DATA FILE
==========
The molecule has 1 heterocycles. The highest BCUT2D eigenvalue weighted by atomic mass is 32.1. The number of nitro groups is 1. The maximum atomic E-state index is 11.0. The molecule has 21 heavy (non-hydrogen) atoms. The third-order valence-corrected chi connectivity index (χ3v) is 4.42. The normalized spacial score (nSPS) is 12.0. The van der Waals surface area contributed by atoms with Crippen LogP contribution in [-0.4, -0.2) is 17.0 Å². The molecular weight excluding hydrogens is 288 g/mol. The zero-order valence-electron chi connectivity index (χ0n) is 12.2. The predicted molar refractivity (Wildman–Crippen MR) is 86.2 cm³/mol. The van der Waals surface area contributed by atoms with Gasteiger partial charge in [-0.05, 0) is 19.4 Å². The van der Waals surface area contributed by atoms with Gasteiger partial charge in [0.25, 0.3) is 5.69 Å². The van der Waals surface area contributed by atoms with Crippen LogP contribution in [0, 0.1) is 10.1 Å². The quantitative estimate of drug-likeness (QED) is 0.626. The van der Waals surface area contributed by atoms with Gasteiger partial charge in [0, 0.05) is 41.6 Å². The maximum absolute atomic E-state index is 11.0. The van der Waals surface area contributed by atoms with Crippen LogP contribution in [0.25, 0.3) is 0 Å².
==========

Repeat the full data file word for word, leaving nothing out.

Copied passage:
The molecule has 1 heterocycles. The highest BCUT2D eigenvalue weighted by atomic mass is 32.1. The number of nitro groups is 1. The maximum atomic E-state index is 11.0. The molecule has 21 heavy (non-hydrogen) atoms. The third-order valence-corrected chi connectivity index (χ3v) is 4.42. The normalized spacial score (nSPS) is 12.0. The van der Waals surface area contributed by atoms with Crippen LogP contribution in [-0.4, -0.2) is 17.0 Å². The molecular weight excluding hydrogens is 288 g/mol. The zero-order valence-electron chi connectivity index (χ0n) is 12.2. The predicted molar refractivity (Wildman–Crippen MR) is 86.2 cm³/mol. The van der Waals surface area contributed by atoms with Gasteiger partial charge in [-0.05, 0) is 19.4 Å². The van der Waals surface area contributed by atoms with Gasteiger partial charge in [0.25, 0.3) is 5.69 Å². The van der Waals surface area contributed by atoms with Crippen LogP contribution in [0, 0.1) is 10.1 Å². The quantitative estimate of drug-likeness (QED) is 0.626. The van der Waals surface area contributed by atoms with Gasteiger partial charge in [0, 0.05) is 41.6 Å². The maximum absolute atomic E-state index is 11.0. The van der Waals surface area contributed by atoms with Crippen LogP contribution in [0.25, 0.3) is 0 Å².